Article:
Draft Animal Power – Draft animals and sustainable land stewardship › Forums › Draft Animal Power › Mules › working mules with a wooden yoke
- July 10, 2008 at 2:31 pm #39686
believe it or not, in some parts of the world mules (sometimes donkeys) are worked in wooden yokes. however, they ARE NOT put directly on skinn, as with the oxen , the yoke itself is laid on a padded collar, so the actual yoke doesn’t touch the skin of the animals.
these yokes are NOT ox yokes, for oxen, rather they are specifically designed for mules and donkeys.
i saw this system be used in Spain a lot. if you want to chack it out, type “mulas yunta” or “mulas arado”
this is surely a completely different, and new system for most of mule people, and is one of the oldest ways to harness equine power efficiently. but let’s be honest, just because the wooden yoke is often asociated with oxen doesn’t mean that this system is inferior to harness or breast strap. in fact it covers about the same amount of surface as a harness.
so let’s see its good and bad points:
i believe this system does offer some benifits
1) it offers more control to the driver. the animals are attached together, where one goes the other has to.
2) simpler and faster harnessing than the common harness. if you are skilled with woodworking, yoke and padding can be homemade and it requires mo leatherworking or ironworking.
3)it has fewer parts and breakdowns than the harness. there are no ropes, buckles, chains, etc, which can break.
1) the animals should be the same size, although i saw donkey and a mule harnessed together too. but then again, most mules thar work in pairs are similar in size.
2)you have to improvise making the yoke, because there are no blueprints or instructions on how to make it.
and i delieve that, after concerning the matter, this system does not cause pain to the animals.
1) i don’t know that much about mules, but from i saw on the pictures ears are turned in front, and animals have an inquisitive expression. surelly, if they would be in pain they would be sulking.
2) i know this much about mules: they don’t like pain, and will refuse to work if it causes them pain. so there’s no point in having a system in which they are bulking and refusing to work. especially if you depend on these animals to do your farm work and feed yourself!July 13, 2008 at 12:02 pm #46971
This seems similar to what some of the European animal powered farmers are using, in particular the Polish horse farmers. It makes a lot of sense and could be manufactured on the farm. It seems that having an external rigidity would keep the animals from getting sore and lessen the likelihood of the collar collapsing from the animals pressing into a triangle.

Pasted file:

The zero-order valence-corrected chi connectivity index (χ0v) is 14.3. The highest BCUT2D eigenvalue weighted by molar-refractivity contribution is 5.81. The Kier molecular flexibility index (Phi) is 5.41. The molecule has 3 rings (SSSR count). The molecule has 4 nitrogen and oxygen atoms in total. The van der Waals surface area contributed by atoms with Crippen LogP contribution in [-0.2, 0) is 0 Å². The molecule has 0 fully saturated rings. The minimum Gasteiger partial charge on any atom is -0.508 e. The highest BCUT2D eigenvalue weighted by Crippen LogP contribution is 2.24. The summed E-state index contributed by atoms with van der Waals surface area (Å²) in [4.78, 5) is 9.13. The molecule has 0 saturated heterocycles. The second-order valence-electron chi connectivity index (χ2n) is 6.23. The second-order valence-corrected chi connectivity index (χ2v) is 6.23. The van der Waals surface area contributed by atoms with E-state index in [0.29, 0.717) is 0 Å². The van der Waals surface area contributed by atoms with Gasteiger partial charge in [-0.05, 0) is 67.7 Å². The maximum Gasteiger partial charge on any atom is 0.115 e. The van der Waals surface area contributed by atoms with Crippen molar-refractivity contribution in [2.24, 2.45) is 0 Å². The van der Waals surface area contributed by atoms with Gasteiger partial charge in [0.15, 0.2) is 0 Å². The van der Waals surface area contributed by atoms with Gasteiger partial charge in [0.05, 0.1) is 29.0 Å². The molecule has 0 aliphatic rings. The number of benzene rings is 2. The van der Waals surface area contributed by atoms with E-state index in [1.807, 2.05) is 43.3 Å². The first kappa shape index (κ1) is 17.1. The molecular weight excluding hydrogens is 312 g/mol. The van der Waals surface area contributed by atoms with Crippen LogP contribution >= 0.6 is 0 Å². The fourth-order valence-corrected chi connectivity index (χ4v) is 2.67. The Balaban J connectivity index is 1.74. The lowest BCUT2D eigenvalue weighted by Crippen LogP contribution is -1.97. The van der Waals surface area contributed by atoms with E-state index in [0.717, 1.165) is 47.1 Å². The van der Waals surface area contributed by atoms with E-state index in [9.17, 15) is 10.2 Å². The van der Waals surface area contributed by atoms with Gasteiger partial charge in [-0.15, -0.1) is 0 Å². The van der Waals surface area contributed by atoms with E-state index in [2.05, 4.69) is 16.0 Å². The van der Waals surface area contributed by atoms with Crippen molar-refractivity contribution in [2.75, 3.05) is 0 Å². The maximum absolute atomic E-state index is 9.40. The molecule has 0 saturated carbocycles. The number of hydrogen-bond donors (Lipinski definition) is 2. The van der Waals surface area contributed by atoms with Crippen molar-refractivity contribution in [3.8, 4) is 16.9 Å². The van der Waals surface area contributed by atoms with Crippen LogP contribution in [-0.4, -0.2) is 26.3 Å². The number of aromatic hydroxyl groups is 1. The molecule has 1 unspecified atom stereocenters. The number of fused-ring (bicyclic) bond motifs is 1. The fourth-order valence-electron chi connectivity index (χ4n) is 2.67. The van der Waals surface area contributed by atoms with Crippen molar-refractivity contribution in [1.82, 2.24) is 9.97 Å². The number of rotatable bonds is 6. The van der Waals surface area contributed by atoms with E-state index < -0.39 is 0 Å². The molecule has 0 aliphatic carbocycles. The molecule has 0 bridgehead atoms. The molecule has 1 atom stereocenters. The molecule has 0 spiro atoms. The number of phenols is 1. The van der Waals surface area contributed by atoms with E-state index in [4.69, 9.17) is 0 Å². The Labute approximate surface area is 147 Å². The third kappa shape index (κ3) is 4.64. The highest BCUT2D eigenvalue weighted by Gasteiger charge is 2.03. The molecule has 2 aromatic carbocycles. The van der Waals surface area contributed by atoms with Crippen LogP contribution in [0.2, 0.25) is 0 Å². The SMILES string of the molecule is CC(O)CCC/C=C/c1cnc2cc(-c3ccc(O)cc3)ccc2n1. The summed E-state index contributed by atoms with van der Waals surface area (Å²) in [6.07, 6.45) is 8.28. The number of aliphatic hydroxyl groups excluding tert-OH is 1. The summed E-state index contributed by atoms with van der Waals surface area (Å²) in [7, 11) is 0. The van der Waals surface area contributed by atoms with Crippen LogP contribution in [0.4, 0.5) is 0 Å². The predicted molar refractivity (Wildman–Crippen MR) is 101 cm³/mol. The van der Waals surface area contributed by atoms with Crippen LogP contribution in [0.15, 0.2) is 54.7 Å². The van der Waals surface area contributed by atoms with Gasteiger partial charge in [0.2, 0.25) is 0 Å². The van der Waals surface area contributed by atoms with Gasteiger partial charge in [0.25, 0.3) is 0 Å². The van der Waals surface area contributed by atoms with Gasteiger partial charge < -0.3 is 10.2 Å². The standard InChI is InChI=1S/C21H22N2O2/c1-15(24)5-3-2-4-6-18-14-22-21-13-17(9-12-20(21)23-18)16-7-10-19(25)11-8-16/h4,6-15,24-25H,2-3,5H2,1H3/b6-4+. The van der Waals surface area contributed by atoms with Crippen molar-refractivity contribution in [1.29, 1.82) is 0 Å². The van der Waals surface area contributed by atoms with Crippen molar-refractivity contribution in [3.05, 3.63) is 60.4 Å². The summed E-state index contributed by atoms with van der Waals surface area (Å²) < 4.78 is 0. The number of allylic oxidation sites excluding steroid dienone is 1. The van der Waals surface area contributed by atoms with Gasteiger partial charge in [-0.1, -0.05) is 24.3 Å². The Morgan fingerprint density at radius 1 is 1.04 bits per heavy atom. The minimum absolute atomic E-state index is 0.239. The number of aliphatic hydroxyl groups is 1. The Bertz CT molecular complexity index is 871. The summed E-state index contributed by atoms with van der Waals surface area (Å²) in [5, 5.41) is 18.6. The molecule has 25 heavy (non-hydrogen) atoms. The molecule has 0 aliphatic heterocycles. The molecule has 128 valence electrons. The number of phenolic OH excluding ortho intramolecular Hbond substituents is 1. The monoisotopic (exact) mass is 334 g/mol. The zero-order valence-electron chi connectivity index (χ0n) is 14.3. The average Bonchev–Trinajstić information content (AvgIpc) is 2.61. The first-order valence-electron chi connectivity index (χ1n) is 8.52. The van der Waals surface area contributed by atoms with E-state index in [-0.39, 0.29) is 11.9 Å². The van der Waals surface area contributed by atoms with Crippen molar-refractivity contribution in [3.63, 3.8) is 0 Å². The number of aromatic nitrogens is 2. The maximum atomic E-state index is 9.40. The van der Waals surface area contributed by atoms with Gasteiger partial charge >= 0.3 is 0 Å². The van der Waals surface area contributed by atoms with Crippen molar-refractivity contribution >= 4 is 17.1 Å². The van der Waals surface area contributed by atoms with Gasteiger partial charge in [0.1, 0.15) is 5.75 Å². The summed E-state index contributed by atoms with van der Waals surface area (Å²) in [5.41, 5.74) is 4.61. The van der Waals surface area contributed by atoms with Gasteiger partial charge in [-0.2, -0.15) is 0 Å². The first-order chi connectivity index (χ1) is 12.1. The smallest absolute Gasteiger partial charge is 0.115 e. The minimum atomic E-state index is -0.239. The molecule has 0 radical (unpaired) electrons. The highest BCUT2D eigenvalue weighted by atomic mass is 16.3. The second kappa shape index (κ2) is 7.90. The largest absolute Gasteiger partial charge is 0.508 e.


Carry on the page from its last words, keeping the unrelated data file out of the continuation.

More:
Nice to see this forum taking on an international flare…….
Thanks for posting Bivol…September 27, 2008 at 11:43 pm #46972
neat pictures. it’s always interesting to me how many ways there are to work animals. I agree that the animals look well content.
i don’t know much about donkeys and mules…. would it be true to say that their necks are generally not as cresty and arched as the average horse? i am thinking that it seems like a yoke works best on animals with a slim neck and prominent withers .
since mongolian / chinese ponies tend to have cresty necks and low withers, maybe that was a driving force that led the chinese people to develop the neck collar: (i.e., because the yoke didn’t work well for their horses). ? just philosophizing here…..September 28, 2008 at 10:11 pm #46973
true, mules and donk they don’t have arched necks at all.
i doubt the yokes been used by farmers in poland, these were used in spain.January 21, 2009 at 8:21 pm #46974
I found similar information and pictures while I searched yesterday for informations about curricle and curricle harnessing (driving a two-wheeled cart with two horses, very much in fashion in the Victorian England).
this is much about sulkies but the historical references are quiet interestingFebruary 28, 2009 at 1:10 pm #46975
I know I’m late to this, but just wanted to say i love the photos. Here in Spain we still use a single wood yoke frame sometimes fitten to a bought or homemade coller. these are still available new in rural hardware stores. Albert. Malaga & Granada . Spain.
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